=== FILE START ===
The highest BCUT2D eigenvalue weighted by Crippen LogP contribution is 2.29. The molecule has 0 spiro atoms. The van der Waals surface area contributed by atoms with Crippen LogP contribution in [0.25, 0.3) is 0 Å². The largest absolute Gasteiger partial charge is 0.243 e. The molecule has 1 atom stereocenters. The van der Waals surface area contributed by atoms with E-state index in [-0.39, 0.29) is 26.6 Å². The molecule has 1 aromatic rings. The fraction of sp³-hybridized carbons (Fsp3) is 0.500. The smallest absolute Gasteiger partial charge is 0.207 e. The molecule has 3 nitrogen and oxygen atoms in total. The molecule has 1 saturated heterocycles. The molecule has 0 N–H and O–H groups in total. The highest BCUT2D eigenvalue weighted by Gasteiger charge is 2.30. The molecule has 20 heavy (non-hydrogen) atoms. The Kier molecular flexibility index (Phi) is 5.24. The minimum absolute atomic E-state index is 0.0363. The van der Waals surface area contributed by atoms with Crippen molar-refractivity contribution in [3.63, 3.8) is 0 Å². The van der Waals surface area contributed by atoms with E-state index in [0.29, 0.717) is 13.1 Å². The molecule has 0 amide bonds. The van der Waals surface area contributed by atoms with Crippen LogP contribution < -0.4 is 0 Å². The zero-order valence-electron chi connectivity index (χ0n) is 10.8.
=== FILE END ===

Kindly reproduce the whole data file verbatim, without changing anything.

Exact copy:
The highest BCUT2D eigenvalue weighted by Crippen LogP contribution is 2.29. The molecule has 0 spiro atoms. The van der Waals surface area contributed by atoms with Crippen LogP contribution in [0.25, 0.3) is 0 Å². The largest absolute Gasteiger partial charge is 0.243 e. The molecule has 1 atom stereocenters. The van der Waals surface area contributed by atoms with E-state index in [-0.39, 0.29) is 26.6 Å². The molecule has 1 aromatic rings. The fraction of sp³-hybridized carbons (Fsp3) is 0.500. The smallest absolute Gasteiger partial charge is 0.207 e. The molecule has 3 nitrogen and oxygen atoms in total. The molecule has 1 saturated heterocycles. The molecule has 0 N–H and O–H groups in total. The highest BCUT2D eigenvalue weighted by Gasteiger charge is 2.30. The molecule has 20 heavy (non-hydrogen) atoms. The Kier molecular flexibility index (Phi) is 5.24. The minimum absolute atomic E-state index is 0.0363. The van der Waals surface area contributed by atoms with Crippen molar-refractivity contribution in [3.63, 3.8) is 0 Å². The van der Waals surface area contributed by atoms with E-state index in [0.29, 0.717) is 13.1 Å². The molecule has 0 amide bonds. The van der Waals surface area contributed by atoms with Crippen LogP contribution < -0.4 is 0 Å². The zero-order valence-electron chi connectivity index (χ0n) is 10.8.